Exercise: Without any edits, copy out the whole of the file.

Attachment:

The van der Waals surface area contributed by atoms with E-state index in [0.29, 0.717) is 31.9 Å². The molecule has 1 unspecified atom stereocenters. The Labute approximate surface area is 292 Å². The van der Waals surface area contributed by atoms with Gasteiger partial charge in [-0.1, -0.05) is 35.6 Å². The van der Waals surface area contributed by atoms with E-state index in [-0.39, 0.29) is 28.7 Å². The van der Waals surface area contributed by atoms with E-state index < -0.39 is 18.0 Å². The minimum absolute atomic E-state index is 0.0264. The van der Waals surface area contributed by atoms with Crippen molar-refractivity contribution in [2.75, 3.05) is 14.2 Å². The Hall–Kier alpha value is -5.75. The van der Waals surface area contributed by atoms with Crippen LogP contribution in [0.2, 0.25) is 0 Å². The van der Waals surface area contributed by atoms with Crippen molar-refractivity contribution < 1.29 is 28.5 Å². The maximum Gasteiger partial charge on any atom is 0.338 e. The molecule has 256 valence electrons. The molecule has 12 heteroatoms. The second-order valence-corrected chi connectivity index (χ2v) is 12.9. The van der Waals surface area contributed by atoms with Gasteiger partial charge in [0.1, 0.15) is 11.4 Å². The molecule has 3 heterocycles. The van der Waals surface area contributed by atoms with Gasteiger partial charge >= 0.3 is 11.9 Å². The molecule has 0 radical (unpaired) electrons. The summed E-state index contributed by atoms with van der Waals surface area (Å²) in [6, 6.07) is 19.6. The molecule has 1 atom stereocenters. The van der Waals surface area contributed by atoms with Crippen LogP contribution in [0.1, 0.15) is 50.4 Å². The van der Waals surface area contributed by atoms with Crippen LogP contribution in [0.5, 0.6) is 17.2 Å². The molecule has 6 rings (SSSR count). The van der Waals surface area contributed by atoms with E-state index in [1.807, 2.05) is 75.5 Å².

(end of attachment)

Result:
The van der Waals surface area contributed by atoms with E-state index in [0.29, 0.717) is 31.9 Å². The molecule has 1 unspecified atom stereocenters. The Labute approximate surface area is 292 Å². The van der Waals surface area contributed by atoms with Gasteiger partial charge in [-0.1, -0.05) is 35.6 Å². The van der Waals surface area contributed by atoms with E-state index in [-0.39, 0.29) is 28.7 Å². The van der Waals surface area contributed by atoms with E-state index < -0.39 is 18.0 Å². The minimum absolute atomic E-state index is 0.0264. The van der Waals surface area contributed by atoms with Crippen molar-refractivity contribution in [2.75, 3.05) is 14.2 Å². The Hall–Kier alpha value is -5.75. The van der Waals surface area contributed by atoms with Crippen LogP contribution in [0.2, 0.25) is 0 Å². The van der Waals surface area contributed by atoms with Crippen molar-refractivity contribution < 1.29 is 28.5 Å². The maximum Gasteiger partial charge on any atom is 0.338 e. The molecule has 256 valence electrons. The molecule has 12 heteroatoms. The second-order valence-corrected chi connectivity index (χ2v) is 12.9. The van der Waals surface area contributed by atoms with Gasteiger partial charge in [0.1, 0.15) is 11.4 Å². The molecule has 3 heterocycles. The van der Waals surface area contributed by atoms with Gasteiger partial charge >= 0.3 is 11.9 Å². The molecule has 0 radical (unpaired) electrons. The summed E-state index contributed by atoms with van der Waals surface area (Å²) in [6, 6.07) is 19.6. The molecule has 1 atom stereocenters. The van der Waals surface area contributed by atoms with Crippen LogP contribution in [0.1, 0.15) is 50.4 Å². The van der Waals surface area contributed by atoms with Crippen LogP contribution in [0.5, 0.6) is 17.2 Å². The molecule has 6 rings (SSSR count). The van der Waals surface area contributed by atoms with E-state index in [1.807, 2.05) is 75.5 Å².